As I had predicted, chaos reigned in the kitchens and the servants' quarters. Wide-eyed maids and excited children ran around aimlessly like beheaded chickens, wringing their hands in terror and grating on my nerves. I pushed my way through the crowd to Rowena, whom I knew to be more cold-blooded than the rest. "I need hot water," I said, "Fresh cloth, thread and a needle." I glanced to the doors. "I will offer my help, if there is yet anything to be saved…"
Rowena narrowed her eyes. "If they let you near him... It is said Gríma has insisted on a bleeding. Slimy bastard." Still, she did not disappoint: within minutes, she had gathered all I had asked for. "Be careful, Magge," she said, lowering her voice. "Not everyone in Meduseld wants to see Théodred in good health."
I spread my arms in a mockingly friendly gesture. "I am old, ugly and alone, my friend. There is not much they can threaten me with..." With those words I left, but Rowena's concern weighed on my mind. Was I truly looking for trouble? Was I threatening the subterfuge I had worked so hard to create? I held no illusions concerning Gríma's lack of remorse if it came to mistreat an old woman, nor about his pretended concern for Théodred's health. I had to consider the possibility that his ever-plotting mind would come up with the idea of blaming me for Théodred's death, and the sad consequences that it implied for my small, unimportant self.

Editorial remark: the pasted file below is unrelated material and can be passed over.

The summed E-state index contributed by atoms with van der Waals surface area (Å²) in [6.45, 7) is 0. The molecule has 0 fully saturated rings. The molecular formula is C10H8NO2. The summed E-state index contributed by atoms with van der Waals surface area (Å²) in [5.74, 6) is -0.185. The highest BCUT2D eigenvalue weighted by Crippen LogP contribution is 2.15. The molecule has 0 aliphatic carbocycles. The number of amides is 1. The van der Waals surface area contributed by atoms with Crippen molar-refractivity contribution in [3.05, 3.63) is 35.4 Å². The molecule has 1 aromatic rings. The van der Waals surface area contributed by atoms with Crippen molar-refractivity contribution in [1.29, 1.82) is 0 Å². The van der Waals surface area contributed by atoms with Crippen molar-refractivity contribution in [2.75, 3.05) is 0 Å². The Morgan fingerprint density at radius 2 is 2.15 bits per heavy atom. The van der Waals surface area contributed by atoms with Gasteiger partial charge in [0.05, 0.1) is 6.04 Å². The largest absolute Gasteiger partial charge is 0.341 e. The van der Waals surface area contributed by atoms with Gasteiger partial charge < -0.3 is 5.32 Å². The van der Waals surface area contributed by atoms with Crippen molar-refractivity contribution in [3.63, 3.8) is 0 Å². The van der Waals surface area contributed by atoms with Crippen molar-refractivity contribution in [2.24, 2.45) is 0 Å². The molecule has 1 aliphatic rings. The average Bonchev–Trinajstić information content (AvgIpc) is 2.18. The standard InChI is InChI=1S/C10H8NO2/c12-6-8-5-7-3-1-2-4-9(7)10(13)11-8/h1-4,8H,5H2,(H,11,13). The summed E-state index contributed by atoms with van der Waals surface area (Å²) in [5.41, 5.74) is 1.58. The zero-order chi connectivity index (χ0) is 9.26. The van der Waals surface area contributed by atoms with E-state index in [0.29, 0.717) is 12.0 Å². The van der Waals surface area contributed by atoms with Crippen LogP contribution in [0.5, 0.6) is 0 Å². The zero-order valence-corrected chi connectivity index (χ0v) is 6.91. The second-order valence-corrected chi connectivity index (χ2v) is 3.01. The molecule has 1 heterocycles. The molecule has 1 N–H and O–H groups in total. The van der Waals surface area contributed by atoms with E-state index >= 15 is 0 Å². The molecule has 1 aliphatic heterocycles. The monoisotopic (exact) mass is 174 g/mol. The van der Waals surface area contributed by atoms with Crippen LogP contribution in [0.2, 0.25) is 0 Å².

Shaking my head, I made my way to the royal chambers, thinking that I had finally acquired the ultimate sign of old age to go with my disguise: lunacy. Why was I willing to risk everything for someone who would most probably die soon? If not today, if not from an infected wound, then tomorrow, or in a month, on another battlefield. Fool... Yet the thought of standing idly while the prince fought his battle against death in some suffocating room was unbearable. It was just not right… For a fool he may be, but unlike most, he still fought on, wasting his life for a long-lost cause. Such courage and selflessness I envied him. They were what made him a prince, and me a nobody. Only a woman, a designated victim in the war to come, destined to go quietly.
I clenched my teeth in determination: let come what may. Strength was not the privilege of Kings. I would do what had to be done. I had disappeared once already; if it came to that, I could try to disappear again.